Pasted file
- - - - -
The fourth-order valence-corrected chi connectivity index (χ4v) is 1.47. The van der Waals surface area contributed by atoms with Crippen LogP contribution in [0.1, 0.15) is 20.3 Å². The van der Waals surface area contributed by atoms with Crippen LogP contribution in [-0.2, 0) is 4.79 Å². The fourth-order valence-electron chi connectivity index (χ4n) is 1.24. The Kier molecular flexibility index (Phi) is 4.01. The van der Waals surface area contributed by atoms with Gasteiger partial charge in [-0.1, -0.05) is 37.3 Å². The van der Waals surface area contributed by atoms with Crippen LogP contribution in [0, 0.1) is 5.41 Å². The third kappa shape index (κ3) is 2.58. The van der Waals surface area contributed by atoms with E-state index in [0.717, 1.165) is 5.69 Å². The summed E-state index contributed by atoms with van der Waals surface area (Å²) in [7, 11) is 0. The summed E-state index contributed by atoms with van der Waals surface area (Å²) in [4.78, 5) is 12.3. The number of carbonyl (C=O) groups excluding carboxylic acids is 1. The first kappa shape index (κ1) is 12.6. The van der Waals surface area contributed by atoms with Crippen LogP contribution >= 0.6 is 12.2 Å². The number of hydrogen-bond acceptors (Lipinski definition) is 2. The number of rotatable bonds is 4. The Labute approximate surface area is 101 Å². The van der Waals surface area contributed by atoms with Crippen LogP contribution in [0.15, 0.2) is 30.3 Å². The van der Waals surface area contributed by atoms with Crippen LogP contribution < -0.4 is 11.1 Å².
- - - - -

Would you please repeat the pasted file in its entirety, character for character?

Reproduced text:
The fourth-order valence-corrected chi connectivity index (χ4v) is 1.47. The van der Waals surface area contributed by atoms with Crippen LogP contribution in [0.1, 0.15) is 20.3 Å². The van der Waals surface area contributed by atoms with Crippen LogP contribution in [-0.2, 0) is 4.79 Å². The fourth-order valence-electron chi connectivity index (χ4n) is 1.24. The Kier molecular flexibility index (Phi) is 4.01. The van der Waals surface area contributed by atoms with Gasteiger partial charge in [-0.1, -0.05) is 37.3 Å². The van der Waals surface area contributed by atoms with Crippen LogP contribution in [0, 0.1) is 5.41 Å². The third kappa shape index (κ3) is 2.58. The van der Waals surface area contributed by atoms with E-state index in [0.717, 1.165) is 5.69 Å². The summed E-state index contributed by atoms with van der Waals surface area (Å²) in [7, 11) is 0. The summed E-state index contributed by atoms with van der Waals surface area (Å²) in [4.78, 5) is 12.3. The number of carbonyl (C=O) groups excluding carboxylic acids is 1. The first kappa shape index (κ1) is 12.6. The van der Waals surface area contributed by atoms with Crippen LogP contribution >= 0.6 is 12.2 Å². The number of hydrogen-bond acceptors (Lipinski definition) is 2. The number of rotatable bonds is 4. The Labute approximate surface area is 101 Å². The van der Waals surface area contributed by atoms with Crippen LogP contribution in [0.15, 0.2) is 30.3 Å². The van der Waals surface area contributed by atoms with Crippen LogP contribution < -0.4 is 11.1 Å².